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News for Norther Colorado and the world

Sunday, April 20, 2014

Posts Tagged ‘Milky Way’

Astronomy Picture of the Day

Astronomy Picture of the Day

The Case of the Missing Supernova Companion, Where's the other star? At the center of this supernova remnant should be the companion star to the star that blew up. Identifying this star is important for understanding just how Type Ia supernova detonate, which in turn could lead to a better understanding of why the brightness of such explosions are so predictable, which in turn is key to calibrating the entire nature of our universe. The trouble is that even a careful inspection of the center of ... Full Story

Astronomy Picture of the Day

Astronomy Picture of the Day

From Sagittarius to Scorpius, the central Milky Way is a truly beautiful part of planet Earth's night sky. The gorgeous region is captured in this wide field image spanning about 30 degrees. The impressive cosmic vista, taken in 2010, shows off intricate dust lanes, bright nebulae, and star clusters scattered through our galaxy's rich central starfields.   A Wide Field Image of the Galactic Center  Image Credit & Copyright: Ivan Eder Explanation: From Sagittarius to ... Full Story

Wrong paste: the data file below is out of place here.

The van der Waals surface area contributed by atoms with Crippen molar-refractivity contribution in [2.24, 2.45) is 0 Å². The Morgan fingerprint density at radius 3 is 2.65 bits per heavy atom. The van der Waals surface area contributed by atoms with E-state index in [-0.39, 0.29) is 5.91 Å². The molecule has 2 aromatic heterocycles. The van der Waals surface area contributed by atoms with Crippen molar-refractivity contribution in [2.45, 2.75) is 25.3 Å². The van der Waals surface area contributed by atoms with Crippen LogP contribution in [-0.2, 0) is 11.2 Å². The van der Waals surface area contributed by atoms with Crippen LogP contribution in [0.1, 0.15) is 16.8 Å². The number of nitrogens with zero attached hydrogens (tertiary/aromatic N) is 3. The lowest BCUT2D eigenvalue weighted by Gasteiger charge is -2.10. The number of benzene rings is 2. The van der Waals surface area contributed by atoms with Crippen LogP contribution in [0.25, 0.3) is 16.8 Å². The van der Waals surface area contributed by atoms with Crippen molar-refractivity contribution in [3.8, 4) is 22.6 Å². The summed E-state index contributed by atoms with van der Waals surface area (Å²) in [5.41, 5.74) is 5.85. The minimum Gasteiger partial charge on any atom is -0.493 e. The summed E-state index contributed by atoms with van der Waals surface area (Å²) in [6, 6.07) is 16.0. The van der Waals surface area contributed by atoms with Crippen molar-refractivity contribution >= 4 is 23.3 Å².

Astronomy Picture of the Day

Astronomy Picture of the Day

In 185 AD, Chinese astronomers recorded the appearance of a new star in the Nanmen asterism - a part of the sky identified with Alpha and Beta Centauri on modern star charts. The new star was visible for months and is thought to be the earliestrecorded supernova. This multiwavelength composite image from orbiting telescopes of the 21st century, XMM-Newton and Chandra in X-rays, and Spitzer and WISE in infrared, shows RCW 86, understood to be the remnant of that stellar explosion.RCW 86: ... Full Story

Astronomy Picture of the Day

Astronomy Picture of the Day

The collaborative skyscape begins with bluish stars of Perseus at the left, but the eye is drawn to the striking, red NGC 1499. Also known as the California Nebula, its characteristic glow of atomic hydrogen gas is powered by ultraviolet light from luminous blue star Xi Persei immediately to the nebula's rightClouds of Perseus  Credit & Copyright: Image Data - Bob Caton, Al Howard, Eric Zbinden, Rogelio Bernal Andreo; Processing - Rogelio Bernal Andreo Explanation: Cosmic ... Full Story

Astronomy Picture of the Day

Astronomy Picture of the Day

Milky Way Over Switzerland Credit: Stephane Vetter (Nuits sacrees) Explanation: What's visible in the night sky during this time of year? To help illustrate the answer, a beautiful land, cloud, and skyscape was captured earlier this month over Neuchâtel, Switzerland. Visible in the foreground were the snow covered cliffs of the amphitheater shaped Creux du Van, as well as distant trees, and town-lit clouds. Visible in the night sky (at midnight) were galaxies including ... Full Story

Sky Tonight—February 18, Moon rises with Leo the